• “a report back from the emotional front”

    A lovely instructor and talented writer at Fairfield University’s MFA program shared that as writers we’re expected to “report back from the emotional front.” I loved this phrase as soon as I heard it because that’s exactly what good writing does — it showcases the raw, beautiful, messy humanity of an instant, a relationship, a life. As writers, that’s our job. We define what matters so we can construct the language that will best highlight its worth. That’s good story-telling, but I think it’s more than that. I think it leads to good living, too.

    And I think that’s why so many of us are tormented.

    When you flex your emotional muscle so often, so well, it makes for compelling fiction, and a hyper-empathetic life. (Exhibit ‘A’: Me, this past weekend.) While I intend to reserve this space to explore issues related to writing, occasionally an event occurs that consumes you so completely, it must be addressed. I’m sure other creative types can relate to this phenomenon. Everything else just takes a brief pause. I do not want to write that scene. Or polish that dialogue. Or outline that story. Or tweak that treatment. Or read your goddamn notes. I do not want to do anything. For the moment, I need to weep.

    Why have I cried with such fervor the past few days? I think it’s been mostly about the abrupt perversion of innocence. Childhood should be a sacred era, a time when little minds and little hearts can develop and grow at their own pace. I believe in the profound impact a healthy, balanced, nurturing childhood has on one’s adult life — which, if you’re lucky, is a hell of a lot longer than your childhood. I’m thankful for mine, and I weep for the loss of theirs. Toward the bottom of the hierarchy of needs is safety. A child must feel safe to thrive. And I think a parent must, too.

    But how can they now? How can they ever again?

    When these big, disturbing, multifaceted horrors hit the mainstream and into my personal emo-sphere, after the shock and awe, I reach for Serious comfort. For some, Serious comfort may mean a gallon of Butter Pecan, or a night watching old movies with your inner circle, or a fleece blanket and a favorite book. For me, in this case, Serious comfort could only be delivered by one man. Someone so apropos, so authoritative, so nurturing, so restorative, they gave him his own show.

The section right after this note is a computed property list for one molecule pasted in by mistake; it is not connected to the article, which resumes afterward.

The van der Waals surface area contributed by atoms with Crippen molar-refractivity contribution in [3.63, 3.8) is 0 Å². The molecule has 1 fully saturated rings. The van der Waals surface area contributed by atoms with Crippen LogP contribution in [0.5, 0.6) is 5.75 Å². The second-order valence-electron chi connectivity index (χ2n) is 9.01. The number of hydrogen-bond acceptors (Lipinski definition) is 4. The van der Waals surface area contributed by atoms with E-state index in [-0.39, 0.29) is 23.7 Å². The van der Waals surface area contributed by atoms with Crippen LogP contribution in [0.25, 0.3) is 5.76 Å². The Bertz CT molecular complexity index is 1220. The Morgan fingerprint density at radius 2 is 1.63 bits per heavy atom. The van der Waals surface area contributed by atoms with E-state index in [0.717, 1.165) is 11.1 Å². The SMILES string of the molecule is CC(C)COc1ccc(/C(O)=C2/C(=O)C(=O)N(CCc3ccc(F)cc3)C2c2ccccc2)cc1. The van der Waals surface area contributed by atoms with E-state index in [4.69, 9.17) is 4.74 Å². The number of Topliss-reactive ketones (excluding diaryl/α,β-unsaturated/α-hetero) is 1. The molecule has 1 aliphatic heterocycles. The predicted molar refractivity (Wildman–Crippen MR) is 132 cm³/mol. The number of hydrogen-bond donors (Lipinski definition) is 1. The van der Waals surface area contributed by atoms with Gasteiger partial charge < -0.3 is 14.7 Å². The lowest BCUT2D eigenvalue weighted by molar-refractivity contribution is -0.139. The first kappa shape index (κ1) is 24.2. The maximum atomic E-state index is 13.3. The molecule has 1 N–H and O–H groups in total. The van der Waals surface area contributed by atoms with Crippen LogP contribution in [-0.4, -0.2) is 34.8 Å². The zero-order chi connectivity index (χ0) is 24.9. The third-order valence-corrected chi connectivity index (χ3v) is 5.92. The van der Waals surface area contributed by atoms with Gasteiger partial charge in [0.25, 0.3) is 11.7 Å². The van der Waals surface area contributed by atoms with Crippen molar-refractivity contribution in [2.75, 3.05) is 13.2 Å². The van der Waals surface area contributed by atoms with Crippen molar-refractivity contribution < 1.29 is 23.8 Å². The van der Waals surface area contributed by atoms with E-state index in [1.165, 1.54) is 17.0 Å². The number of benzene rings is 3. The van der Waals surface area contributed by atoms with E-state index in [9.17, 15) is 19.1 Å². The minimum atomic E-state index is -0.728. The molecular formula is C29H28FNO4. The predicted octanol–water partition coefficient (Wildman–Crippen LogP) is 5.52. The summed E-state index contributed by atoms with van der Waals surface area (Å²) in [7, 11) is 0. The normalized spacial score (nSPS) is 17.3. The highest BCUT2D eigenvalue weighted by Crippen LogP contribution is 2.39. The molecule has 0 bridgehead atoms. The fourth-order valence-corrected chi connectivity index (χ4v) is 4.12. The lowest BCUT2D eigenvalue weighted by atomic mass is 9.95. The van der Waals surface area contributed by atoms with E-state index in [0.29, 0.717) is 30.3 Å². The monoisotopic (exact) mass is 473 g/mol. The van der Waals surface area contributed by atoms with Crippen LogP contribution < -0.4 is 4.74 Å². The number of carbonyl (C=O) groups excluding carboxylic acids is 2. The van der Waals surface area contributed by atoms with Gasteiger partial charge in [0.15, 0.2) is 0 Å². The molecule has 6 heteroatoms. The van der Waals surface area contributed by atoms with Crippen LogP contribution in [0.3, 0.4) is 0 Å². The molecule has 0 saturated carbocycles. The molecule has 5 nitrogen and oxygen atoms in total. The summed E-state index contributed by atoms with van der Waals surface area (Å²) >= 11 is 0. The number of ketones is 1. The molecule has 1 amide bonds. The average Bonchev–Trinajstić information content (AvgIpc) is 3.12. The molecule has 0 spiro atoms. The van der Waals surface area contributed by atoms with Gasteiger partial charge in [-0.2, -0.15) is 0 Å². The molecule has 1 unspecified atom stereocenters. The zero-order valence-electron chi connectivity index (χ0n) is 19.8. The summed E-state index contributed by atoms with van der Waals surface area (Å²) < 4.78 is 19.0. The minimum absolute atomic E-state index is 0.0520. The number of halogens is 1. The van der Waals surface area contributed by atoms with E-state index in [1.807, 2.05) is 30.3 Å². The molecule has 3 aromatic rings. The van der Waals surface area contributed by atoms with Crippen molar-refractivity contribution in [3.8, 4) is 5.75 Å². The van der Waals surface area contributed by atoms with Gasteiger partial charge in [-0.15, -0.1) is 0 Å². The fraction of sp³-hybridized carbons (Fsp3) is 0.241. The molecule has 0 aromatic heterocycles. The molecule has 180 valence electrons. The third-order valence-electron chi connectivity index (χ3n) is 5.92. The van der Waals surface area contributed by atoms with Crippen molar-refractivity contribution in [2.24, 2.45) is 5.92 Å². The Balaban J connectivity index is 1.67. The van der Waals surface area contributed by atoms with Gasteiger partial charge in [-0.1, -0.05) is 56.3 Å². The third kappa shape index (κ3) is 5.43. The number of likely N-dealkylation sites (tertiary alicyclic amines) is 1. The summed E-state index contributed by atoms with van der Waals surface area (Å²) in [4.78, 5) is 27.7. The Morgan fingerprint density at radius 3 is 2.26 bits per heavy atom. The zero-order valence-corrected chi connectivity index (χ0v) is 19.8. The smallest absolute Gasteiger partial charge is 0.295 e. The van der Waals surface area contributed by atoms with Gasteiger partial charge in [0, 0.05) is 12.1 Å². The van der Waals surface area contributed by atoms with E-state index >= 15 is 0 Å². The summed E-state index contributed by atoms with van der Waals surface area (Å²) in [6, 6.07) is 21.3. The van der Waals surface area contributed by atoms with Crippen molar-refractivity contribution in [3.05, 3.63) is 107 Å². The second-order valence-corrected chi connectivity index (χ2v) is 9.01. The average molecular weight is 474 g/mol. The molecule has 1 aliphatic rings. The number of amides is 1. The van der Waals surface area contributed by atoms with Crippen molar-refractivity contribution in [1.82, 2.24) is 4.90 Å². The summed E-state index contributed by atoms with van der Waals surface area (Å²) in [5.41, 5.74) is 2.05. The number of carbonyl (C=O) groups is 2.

Honestly, don’t you wish you could tuck him and the whole piano into your pocket on weeks like this one? Since this is an impossibility, I’ve been watching old episodes online, surrounded by a mounding snowbank of Kleenex, later to be caught Googling: “men’s red cardigans.”

    Sidebar: The only person I know who adores Fred Rogers as much as I do is Kristen McGregor, children’s media expert (MA from Columbia’s Teachers’ College), TV producer, writer, performer, child advocate, my co-creator on children’s TV developments, and the tallest bridesmaid of my beautiful crew (to debut this June). The only major difference between Kristen and me (besides nine inches of gorgeous Canadian leg), is that she has so much energy and ambition for each day she wishes she didn’t have to sleep.

    (I love sleep. I sleep as often as possible….I haven’t been able to sleep much these past few days.)

    Anyway, back to Fred. As a Presbyterian minister, children’s entertainer, and musician, Fred Rogers loved the song “This Little Light of Mine” and sang variations of it quite often in the Neighborhood. Somehow, as I’m awoken with these horrific thoughts, these thoughts about broken promises that childhood can be childhood and that we must be good shepherds, caring for our precious lot of little people in our world, images of another candlelight vigil a mile long dancing in my head, the terror is replaced with a quiet refrain. “This little light of mine, I’m gonna let it shine….” You know the one. But in my sleep-deprived stupor, the lyrics have been tweaked:

    “This little writer life, I’m gonna let it shine.

    This little writer life, I’m gonna let it shine.

    This little writer life, I’m gonna let it shine,

    Let it shiiine, let it shiiine,

    Let it shiiine.”